A simple regimen of eyedrops could delay or prevent the onset of one of the leading causes of blindness in the U.S. According to a report published in the June issue of the Archives of Ophthalmology, drops that reduce eye pressure slow the development of glaucoma.

The most common form of the disease, so-called primary open-angle glaucoma, is known to affect some 2.2 million Americans ages 40 and over. But it may afflict as many as two million more who haven't been diagnosed. "Glaucoma is often referred to as the 'sneak thief of sight' because it often occurs with no pain or symptoms," says Ronald L. Gross of the Baylor College of Medicine, a co-author of the new study. "Many times patients don't notice a difference in peripheral vision until the problem has progressed. Therefore, it is essential to visit an ophthalmologist to detect the condition early."

Glaucoma is associated with a number of risk factors, high eye pressure being one of the strongest. As a result, doctors have prescribed medications to ease that condition as a way of staving off the disease. Whether such treatments actually have a long-term benefit, however, was unclear. In the new study, which spanned a five-year period, investigators followed 1,636 people between ages 40 and 80 who had elevated eye pressure but not glaucoma. Half were randomly selected to use commercially available, pressure-lowering drops each day. Strikingly, the drops--which reduced eye pressure by around 20 percent--cut the rate of glaucoma occurrence in half: whereas 9.5 percent of the study participants who did not receive drops developed glaucoma, only 4.4 percent of the medicated subjects did.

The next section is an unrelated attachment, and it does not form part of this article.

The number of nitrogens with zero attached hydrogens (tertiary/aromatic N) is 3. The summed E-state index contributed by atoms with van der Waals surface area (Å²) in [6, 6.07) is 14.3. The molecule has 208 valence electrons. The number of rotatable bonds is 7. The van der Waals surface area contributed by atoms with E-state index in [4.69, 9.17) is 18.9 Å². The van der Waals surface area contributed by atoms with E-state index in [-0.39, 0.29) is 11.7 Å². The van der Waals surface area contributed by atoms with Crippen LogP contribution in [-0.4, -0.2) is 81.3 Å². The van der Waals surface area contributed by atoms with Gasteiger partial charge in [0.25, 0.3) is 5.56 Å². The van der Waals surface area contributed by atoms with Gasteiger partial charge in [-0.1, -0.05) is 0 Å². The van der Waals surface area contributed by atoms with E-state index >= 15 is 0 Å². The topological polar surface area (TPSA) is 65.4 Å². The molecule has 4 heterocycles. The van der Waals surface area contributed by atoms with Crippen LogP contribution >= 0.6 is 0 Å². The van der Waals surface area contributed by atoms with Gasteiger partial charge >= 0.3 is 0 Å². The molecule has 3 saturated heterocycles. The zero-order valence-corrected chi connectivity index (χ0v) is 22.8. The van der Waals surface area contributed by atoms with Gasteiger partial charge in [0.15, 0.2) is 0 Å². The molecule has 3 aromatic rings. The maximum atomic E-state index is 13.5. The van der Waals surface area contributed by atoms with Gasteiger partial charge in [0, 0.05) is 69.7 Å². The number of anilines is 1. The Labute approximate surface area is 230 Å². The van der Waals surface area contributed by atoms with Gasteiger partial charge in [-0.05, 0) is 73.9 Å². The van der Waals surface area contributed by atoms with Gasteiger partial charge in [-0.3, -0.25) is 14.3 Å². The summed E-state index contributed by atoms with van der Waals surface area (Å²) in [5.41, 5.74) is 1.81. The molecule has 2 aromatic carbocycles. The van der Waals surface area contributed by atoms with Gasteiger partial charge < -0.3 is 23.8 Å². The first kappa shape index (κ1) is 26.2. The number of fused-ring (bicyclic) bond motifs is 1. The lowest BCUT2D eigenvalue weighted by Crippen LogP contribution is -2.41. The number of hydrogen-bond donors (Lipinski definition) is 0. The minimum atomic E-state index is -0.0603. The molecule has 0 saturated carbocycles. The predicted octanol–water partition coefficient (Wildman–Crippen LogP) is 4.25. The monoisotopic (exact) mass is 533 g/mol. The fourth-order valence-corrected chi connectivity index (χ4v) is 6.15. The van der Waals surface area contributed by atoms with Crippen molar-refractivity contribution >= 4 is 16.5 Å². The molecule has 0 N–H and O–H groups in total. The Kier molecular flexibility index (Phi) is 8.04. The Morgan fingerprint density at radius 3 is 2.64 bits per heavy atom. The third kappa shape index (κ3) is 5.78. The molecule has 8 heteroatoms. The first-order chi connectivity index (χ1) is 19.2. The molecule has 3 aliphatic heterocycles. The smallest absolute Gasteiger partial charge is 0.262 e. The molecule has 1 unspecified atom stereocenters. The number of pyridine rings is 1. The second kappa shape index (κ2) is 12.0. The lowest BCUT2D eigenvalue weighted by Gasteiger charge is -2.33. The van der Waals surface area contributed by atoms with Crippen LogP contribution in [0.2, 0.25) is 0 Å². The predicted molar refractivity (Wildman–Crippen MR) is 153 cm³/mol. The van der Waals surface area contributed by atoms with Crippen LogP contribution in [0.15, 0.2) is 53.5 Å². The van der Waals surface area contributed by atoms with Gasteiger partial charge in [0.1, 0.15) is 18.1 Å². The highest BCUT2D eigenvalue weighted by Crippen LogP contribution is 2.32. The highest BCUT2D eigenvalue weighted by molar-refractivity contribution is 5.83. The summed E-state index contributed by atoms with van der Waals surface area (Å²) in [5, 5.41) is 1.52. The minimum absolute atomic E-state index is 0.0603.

"I think it is very significant that reducing pressure in the eye by only 20 percent reduced risk by as much as it did," remarks team member Michael A. Kass of Washington University. "A modest drop in pressure makes a big difference." Still, the researchers caution that not all individuals with elevated eye pressure should automatically turn to medication. "Before simply putting a patient on drops, doctors need to consider the patient's general health status, their individual risk factors and their life expectancy, Kass says. "It's important to remember that even in the study group that did not receive treatment, 90 percent of the people did not develop glaucoma." Because some eyedrops can cause side effects and daily treatment can be inconvenient and costly, he notes, certain patients may be better off choosing close observation over medication.